Thank you Swingman! But "ken"? I need a dictionary to read your posts! But hey, you tried to put one past me with "commentard" : ) But like Gramps says, I grok'ed it! So much ww-lingo to learn!
Bill
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On 12/18/2013 8:21 PM, Bill wrote:

LOL. "d'ye ken?", AKA Scots for: "Do you know?".
Heard the word daily from a good friend, a London Bobby, many years (50) ago, and it stuck.
From Scotland, I could understand him perfectly until we crossed the border at Gretna Green to visit his parents in Carluke, a small village outside of Glasgow, then it might as well have been Gaelic he was speaking to the locals, when we begged water to fill up the Morris Minor's radiator, which leaked like a sieve.
Sir Walter Scott, a good read, and user of the word, also ... ;)
I digress.
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On 12/18/2013 5:38 PM, Bill wrote:

Well he is out of the line of kick back if that happened. I say stand out of direct line and where you feel most comfortable with maintaining control. I am typically on the left side of the blade.
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wrote:

Not to belabor the point but I think this discussion is worth having...
If you're on the left side of the blade, aren't you tending to pinch the board into the blade when you're close to the end of a rip? On the right side of the fence, you're tending to push the side of the board that's against the fence rather than the side that's against the blade.
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On Thursday, December 19, 2013 11:03:27 AM UTC-6, k Not to belabor the point but I think this discussion is worth having... If you're on the left side of the blade, aren't you tending to pinch the board into the blade when you're close to the end of a rip? On the right side of the fence, you're tending to push the side of the board that's against the fence rather than the side that's against the blade.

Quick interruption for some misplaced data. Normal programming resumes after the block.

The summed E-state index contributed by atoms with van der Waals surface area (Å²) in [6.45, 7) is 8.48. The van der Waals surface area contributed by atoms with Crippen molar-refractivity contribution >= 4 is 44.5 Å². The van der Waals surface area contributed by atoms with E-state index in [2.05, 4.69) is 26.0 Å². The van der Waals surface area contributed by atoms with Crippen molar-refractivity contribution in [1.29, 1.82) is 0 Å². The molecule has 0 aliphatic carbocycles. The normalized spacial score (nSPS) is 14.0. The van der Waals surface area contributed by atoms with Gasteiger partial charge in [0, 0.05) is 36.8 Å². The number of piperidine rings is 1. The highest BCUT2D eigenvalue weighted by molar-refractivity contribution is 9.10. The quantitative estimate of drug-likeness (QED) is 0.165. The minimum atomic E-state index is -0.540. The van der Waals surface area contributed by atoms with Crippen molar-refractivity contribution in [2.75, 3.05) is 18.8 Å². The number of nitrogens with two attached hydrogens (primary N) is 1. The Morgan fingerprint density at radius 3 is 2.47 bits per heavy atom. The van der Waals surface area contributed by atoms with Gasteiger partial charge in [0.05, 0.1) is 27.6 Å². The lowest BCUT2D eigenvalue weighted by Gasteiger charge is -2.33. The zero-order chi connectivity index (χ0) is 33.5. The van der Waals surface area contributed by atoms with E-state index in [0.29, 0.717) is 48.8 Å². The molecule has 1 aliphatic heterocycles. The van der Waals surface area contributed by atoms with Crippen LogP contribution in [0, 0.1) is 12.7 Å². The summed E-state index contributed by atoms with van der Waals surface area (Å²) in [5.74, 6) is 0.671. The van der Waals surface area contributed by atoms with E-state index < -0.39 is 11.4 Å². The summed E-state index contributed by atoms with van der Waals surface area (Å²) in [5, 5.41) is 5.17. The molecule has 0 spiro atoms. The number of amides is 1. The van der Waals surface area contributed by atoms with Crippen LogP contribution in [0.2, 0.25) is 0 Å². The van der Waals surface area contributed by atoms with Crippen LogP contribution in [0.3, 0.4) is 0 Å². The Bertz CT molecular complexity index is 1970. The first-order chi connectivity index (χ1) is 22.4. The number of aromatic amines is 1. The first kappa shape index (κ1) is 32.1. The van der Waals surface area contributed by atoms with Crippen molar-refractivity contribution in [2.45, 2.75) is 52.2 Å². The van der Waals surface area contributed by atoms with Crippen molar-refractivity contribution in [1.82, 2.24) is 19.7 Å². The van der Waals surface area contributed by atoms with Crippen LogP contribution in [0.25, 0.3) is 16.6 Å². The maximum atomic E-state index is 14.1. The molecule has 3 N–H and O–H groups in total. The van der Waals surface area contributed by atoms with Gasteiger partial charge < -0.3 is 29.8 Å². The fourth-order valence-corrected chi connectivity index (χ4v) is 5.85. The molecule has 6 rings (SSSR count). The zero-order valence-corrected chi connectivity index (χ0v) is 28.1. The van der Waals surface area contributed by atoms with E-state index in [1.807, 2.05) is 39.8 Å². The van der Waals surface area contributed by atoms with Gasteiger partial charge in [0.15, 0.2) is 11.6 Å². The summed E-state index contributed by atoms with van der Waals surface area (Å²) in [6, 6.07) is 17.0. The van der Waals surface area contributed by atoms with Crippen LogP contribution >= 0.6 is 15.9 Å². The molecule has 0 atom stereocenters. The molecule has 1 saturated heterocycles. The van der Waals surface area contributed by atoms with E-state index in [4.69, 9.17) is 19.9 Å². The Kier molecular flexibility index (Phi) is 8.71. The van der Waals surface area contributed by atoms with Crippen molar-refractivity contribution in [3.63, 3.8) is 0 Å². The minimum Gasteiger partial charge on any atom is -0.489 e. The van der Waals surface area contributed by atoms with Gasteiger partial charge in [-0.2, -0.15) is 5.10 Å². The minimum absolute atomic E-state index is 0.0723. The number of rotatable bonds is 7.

I would think the side one stands on is partially (high percentage) determi ned by whether the person is right handed or left handed and which side/pos ition is comfortable to the person. There is no correct or incorrect side, as per the saw or fence, itself.
Belaboring dust collection: My suggestion to Bill would be to not bother w ith dust collection above the table top, but do get a blade guard. If you were doing production work, there would be a good reason to have the dust c ollected above the blade. For hobby work, invest in a dust brush, broom & dust pan.... and wear goggles or a face shield, if the dust flies in your f ace. Your saw is mobile, so I'd suppose you may be using the saw near the garage door, or at least out in the open, convenient to clean up scattered dust from the top. If need be, add a dust port to the guard, later. For th e time being, get the saw in safe working order and start doing some woodwo rk. Spend the proposed dust collection money on lumber, for now.
Screw that dust port. Let's cut some boards.
Sonny
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Sonny wrote:

Yes, I agree with your spirit. The morning I am thinking of a structure based on a "quilt rack" model--upside down "T" ends, as legs, with a mast of of 3/4" steel square tubing. To that I can attach a Loxan polycarbonate box (blade cover), with hinged front, sides and back--like the box in this video:

http://www.youtube.com/watch?v=cxZOO_zcpNM

As you suggest, I can always improve upon it.
A dust brush came with the saw, and I already have the broom, dust pan and face shield! : )
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On Thu, 19 Dec 2013 15:34:07 -0500, "Mike Marlow"

I think his bigger problem right now is temperature. Hey, Bill, don't put your tongue on the table! ...and don't shoot your eye out. ;-)
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On 12/19/2013 12:58 PM, Bill wrote:

Bill here is what my woodworking has evolved down to.
I used to over think the possibilities and the what if's.
With experience I have learned to gravitated towards not over thinking and simply building something. You will learn what has more importance to you as you become more experienced and can adjust methods and equipment accordingly. The important thing is to actually create something and don't worry too much about the dust. Chances are if you try to prevent sawdust you might spend way too much time doing so and maybe not be needing to do so. Assess your needs after you make your mess. ;!)